Maglev Magic in Japan

by Ernst Knolle, Maglev Scientist

February, 2000

Behind the smoke screen is a useless technology, sky-rocketing cost and energy inefficiency. Much like in the fairy tale about the king's clothes, someone convinced Japan that great glory would come from this shiny new technology. But this maglev dream has turned into a nightmare.

After twenty years of testing, still continuing, here is the latest:

1. Cars filled with batteries and machines weighing more than a ton per passenger

2. On board energy use alone is two kilowatt per passenger, at track-side even more

3. Inflexible guideway needs extensive tunneling and plowing through neighborhoods

4. Two rows of large overlapping electric coils built into guideway

5. Four runways for pneumatic tires also built into the guideway as backups

6. Three power supply lines along the guideway for alternate use and back-up

7. Vehicle position detection wiring along guideway

8. Inductive power collection coils along guideway and on board

9. Power conversion stations.

Like past European governments with Super Sonic Transports (SST), most of which are now rusting away on abandoned air bases, the Japanese government got goaded into electro-dynamic (EDS) maglev technology as a unique opportunity to impress the world. They poured money into it ever since. But, just throwing money at a technology is not going to change the laws of physics.

EDS is a type of maglev, where coils of wires on board are cooled to near absolute zero. Vehicles have wheels underneath and on the sides to roll on during acceleration in U-shaped guideways. When speed reaches about 160 km/h (100 mph), energized coils in the walls of the guideway cause vehicles to levitate magnetically. It's a little like an aircraft taking off on runways. Butr, an important difference is that EDS levitation is inherently unreliable and vehicles must always be able to instantly come down on wheels. Hence, the rolling surface cannot end after lift-off, instead it must continued to the next station.

Cooling of on board coils to near absolute zero makes them super-conductive, allowing currents to create large magnetic fields. Powerful refrigeration units provide the cooling. Maintaining low coil temperature is critical. Warming of only one or two degrees results in coil burn-out and levitation collapse. The magnetic field contains dangerous electromagnetic radiation (EMR), closeup about 5,000 Gauss. Barriers prevent passengers from getting too close, but they may still be exposed to as much as 200 Gauss. In comparison, people with cardiac pacemakers are in danger if exposed above 10 Gauss, computers should not get over 50 Gauss, and a California school was closed when EMR of less than 5 Gauss was detected.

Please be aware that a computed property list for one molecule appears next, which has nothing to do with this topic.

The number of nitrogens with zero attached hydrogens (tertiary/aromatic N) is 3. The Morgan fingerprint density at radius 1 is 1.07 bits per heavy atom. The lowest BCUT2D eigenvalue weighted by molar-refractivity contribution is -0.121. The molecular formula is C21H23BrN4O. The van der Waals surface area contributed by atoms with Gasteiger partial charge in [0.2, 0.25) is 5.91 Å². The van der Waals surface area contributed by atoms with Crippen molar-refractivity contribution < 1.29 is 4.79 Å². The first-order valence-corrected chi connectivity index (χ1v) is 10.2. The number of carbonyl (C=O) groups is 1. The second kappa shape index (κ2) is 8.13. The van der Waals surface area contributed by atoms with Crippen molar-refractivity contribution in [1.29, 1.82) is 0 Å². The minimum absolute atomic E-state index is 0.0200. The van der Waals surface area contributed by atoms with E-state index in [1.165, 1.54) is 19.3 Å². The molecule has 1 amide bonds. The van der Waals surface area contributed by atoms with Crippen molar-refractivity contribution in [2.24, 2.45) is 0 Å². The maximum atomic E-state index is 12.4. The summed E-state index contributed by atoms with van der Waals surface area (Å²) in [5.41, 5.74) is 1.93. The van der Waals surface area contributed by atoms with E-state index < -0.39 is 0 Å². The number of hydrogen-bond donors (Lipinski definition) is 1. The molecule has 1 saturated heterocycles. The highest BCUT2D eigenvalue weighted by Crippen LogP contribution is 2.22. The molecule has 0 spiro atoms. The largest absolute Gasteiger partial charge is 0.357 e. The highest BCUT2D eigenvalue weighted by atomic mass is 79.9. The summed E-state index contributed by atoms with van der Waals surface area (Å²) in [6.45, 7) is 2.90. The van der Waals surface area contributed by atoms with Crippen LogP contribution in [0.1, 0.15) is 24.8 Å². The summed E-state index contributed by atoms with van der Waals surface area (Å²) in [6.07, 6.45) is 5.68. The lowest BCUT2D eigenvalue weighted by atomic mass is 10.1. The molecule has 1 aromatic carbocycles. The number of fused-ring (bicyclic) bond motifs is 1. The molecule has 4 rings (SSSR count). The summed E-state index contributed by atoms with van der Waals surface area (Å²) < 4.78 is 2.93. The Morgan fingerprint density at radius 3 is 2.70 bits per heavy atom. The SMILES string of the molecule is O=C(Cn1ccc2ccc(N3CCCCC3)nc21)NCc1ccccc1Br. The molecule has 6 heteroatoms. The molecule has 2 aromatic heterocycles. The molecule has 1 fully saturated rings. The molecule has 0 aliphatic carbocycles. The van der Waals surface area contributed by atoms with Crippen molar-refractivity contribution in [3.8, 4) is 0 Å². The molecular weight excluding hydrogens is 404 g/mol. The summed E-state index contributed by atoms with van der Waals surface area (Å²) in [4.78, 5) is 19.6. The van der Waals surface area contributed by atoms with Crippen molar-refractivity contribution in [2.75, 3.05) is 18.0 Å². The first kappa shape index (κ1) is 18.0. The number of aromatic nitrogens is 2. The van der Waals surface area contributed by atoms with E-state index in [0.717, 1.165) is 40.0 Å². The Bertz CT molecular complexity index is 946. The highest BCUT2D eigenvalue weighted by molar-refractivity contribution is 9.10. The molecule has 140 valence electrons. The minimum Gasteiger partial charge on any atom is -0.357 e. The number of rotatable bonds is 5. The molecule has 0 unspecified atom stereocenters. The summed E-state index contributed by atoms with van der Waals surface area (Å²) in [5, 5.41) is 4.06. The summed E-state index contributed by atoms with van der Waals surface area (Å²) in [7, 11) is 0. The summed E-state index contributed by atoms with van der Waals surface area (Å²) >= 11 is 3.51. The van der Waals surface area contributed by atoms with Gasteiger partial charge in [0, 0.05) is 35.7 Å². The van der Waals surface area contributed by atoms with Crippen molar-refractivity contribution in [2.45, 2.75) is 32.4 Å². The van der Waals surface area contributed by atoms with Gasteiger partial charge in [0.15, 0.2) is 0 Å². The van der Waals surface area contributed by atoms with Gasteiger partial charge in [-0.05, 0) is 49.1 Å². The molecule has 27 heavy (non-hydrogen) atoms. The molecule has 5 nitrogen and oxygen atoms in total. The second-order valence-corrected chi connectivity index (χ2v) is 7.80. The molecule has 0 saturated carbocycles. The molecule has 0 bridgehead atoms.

While the starting and stopping of EDS vehicles is similar to aircraft, when underway they resemble U-boats, because both rely totally on batteries for periods of their operations, U-boats when traveling under water, and EDS maglev when at speed under 170 km/h (100 mph). Batteries are heavy, have limited capacity, and they are also dangerous. Many U-boats have perished because of battery accidents. While EDS advocates point to the need to "get away from wheels", wheels here are the safety net for almost all potential troubles. But wheels are in trouble themselves at high speed. Planes take off and land at 200 km/h (135 mph) and have an occasional blow-out, but they have 16 wheels for security. Racing cars go around tracks at 320 Km/h (200 mph) and change tires every 400 km (250 miles). EDS system speed is 500 hm/h (310 mph) and setting down on wheels at that speed presents another great danger. Wheel troubles have already caused melt-downs of EDS test vehicles. If it should happen with passengers on board, there is virtually no chance of survival.

After several conversions, a moving field of electric power is fed, in sections, into rows of overlapping coils located in the walls on each side of the U-shaped guideway, which propel and levitate the vehicles. Sections of the coils are turned on ahead of the traveling vehicle, and tuned off behind. Sections with energized coils are 6 km (3.8 miles) long, of which a three-car train utilizes only 20 m (70 feet), which means the energy for (6,000 - 20 = 5,980) m of energized coils is lost.

The main reasons why Japanese EDS maglevs are heading for the SST scrap heap:

1. Capital cost US$200 million/ mile (US$125 million/km), which pays for 20,000 tons/mile (13,000 tons/km) of concrete, 6,000 ton/mile (3,700 tons/km) of copper coils, bridges and tunnels

2. Enormous energy waste. Lights dim in neighborhood during test run. This EDS maglev's equivalent fuel efficiency is less than 1/2 passenger-km per liter of fuel. In comparison, privately manufactured and operated aircraft by tax-paying entities achieve fuel efficiency of 40 passenger-km per liter of fuel at twice the speed of the EDS. That is a ratio of 100 to one

3. EDS has too many sub-systems where any imperfect performance or failure may have disastrous results

4. EDS emits dangerous electromagnetic radiation.

Ernst Knolle is the inventor of the Magnetrans technology and resides in California 

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Last modified: July 05, 2004